Companies Can Mitigate Risk in a Risky Business EnvironmentMark Borkowski
Companies Can Mitigate Risk
In a Risky Business Environment
C0mplicating the current credit crunch crisis and worldwide economic downturn is the fact that some 75% of emerging markets have a political risk rating of medium high or extremely high. This is critical information to North American- and Europe-based business involved in and interested in expanding to new markets in the natural resources and manufacturing sectors, according to London, UK-based Control Risks, an independent, specialist risk consultancy.
This red flag should serve as a wakeup call to those expanding companies when engaged in the process of entering these markets to be more aware of these added political risks and seek to alleviate these risks.
Preston Keat, Director of Research at political risk advisory and consulting firm Eurasia Group. New York City, offers that, in order to moderate these risks, “… with some mining or extractive companies do is that over a 10- or 15-year period, they offer to give the asset back to the government. It also helps if you work with local partners that are making profits.”
Mr. Keat suggests that Conoco, which worked with a local partner out-performed Royal Dutch Shell and other, oil majors in the controversial Sakhalin Island oil and gas development project. In the end, such majors as Royal Dutch Shell who entered the project alone were later forced by the federal Russian government to sell assets.
Mr. Keat further adds that these extractive companies are always aware of political risk and usually work hard to lessen or avoid the risk. “They cannot help where natural resource deposits are. It is not as if they can go to another country. They are where they are.”
In another perspective, insurance firm London, UK-based Jardine Lloyd Thompson’s Head of Credit and Political Risk Analysis Dr. Elizabeth Stephens notes that the highest risk foreign firms face is “contract repudiation.”
She adds that when some companies in the extractive industry sectors are drafting agreements with hosting governments, they should include a more equitable share in order to intercept any attempts by the government to compulsorily re-negotiate terms later. “If oil prices are low, the host government should get 50%, for example, and if commodity prices are high, the percentage the government gets should reflect that. The government and the company need to profit in good times. The more a company understands the different components of risk and managing them positively, it is possible to mitigate them.”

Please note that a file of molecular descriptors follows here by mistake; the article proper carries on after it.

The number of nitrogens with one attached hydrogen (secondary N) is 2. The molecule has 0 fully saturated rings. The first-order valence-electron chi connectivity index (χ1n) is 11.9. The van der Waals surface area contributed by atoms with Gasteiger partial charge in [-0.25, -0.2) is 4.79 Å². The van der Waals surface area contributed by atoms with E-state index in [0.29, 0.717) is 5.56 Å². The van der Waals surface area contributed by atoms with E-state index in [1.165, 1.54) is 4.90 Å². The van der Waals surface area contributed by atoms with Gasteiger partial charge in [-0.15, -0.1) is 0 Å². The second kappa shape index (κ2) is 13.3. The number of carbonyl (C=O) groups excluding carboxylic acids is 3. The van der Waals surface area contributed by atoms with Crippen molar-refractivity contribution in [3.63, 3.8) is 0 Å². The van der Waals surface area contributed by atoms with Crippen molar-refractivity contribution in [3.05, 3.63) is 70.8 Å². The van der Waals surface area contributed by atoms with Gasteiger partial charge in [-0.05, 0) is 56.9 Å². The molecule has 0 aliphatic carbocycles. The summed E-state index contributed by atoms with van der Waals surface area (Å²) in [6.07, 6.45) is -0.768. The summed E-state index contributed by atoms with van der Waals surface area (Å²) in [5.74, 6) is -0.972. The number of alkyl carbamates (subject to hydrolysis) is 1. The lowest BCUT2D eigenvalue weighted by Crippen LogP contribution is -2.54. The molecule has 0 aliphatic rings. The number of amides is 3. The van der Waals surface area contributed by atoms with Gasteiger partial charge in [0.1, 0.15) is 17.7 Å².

Usually, extractive companies are aware of political risk as they investigate business possibilities in these types of markets.
Mr. Keat adds that “… they cannot help where natural resource deposits are. It is not as if they can go to another country. They are where they are.”
However, more and more of the companies outside of the oil and mining sectors must also evaluate the risk involved. These other companies do usually tend to look at political risk when they first enter an emerging market but then tend to ignore or fail to supervise the risk as the business relationship develops.
Mr. Keat warns, “Their supply chain is then put in jeopardy. There is inconsistent monitoring of political and regulatory risks. But, in a competitive environment, those companies that seriously monitor political risk are more likely to get their products to market.”
To complement OECD member countries’ own agencies to provide their domestic companies with export credit and political risk insurance, the World Bank also established MIGA (the Investment Guarantee Agency) in 1987 to facilitate these types of trade.
Neil Henderson, director of political risk and crisis management for reinsurance intermediary Aon Capital, says that the political risk insurance market has approximately US$1.9 billion in product capacity.
According to Mr. Henderson, research indicates that political risk is among the top five concerns for companies doing business in emerging markets.
Increasingly, the fast growing ship high jacking involving Somalian pirates may create an intolerable situation where the added costs of insuring the trade in this region may spark the major powers to enact a military solution if such continuing disruption of business threatens their own national security and economic well-being.
By: Mark Borkowski is president of Toronto based Mercantile Mergers & Acquisitions Corporation. Mercantile specializes in the sale of privately owned mid market companies. Mark can be contacted at firstname.lastname@example.org or www.mercantilemergersacquisitions.com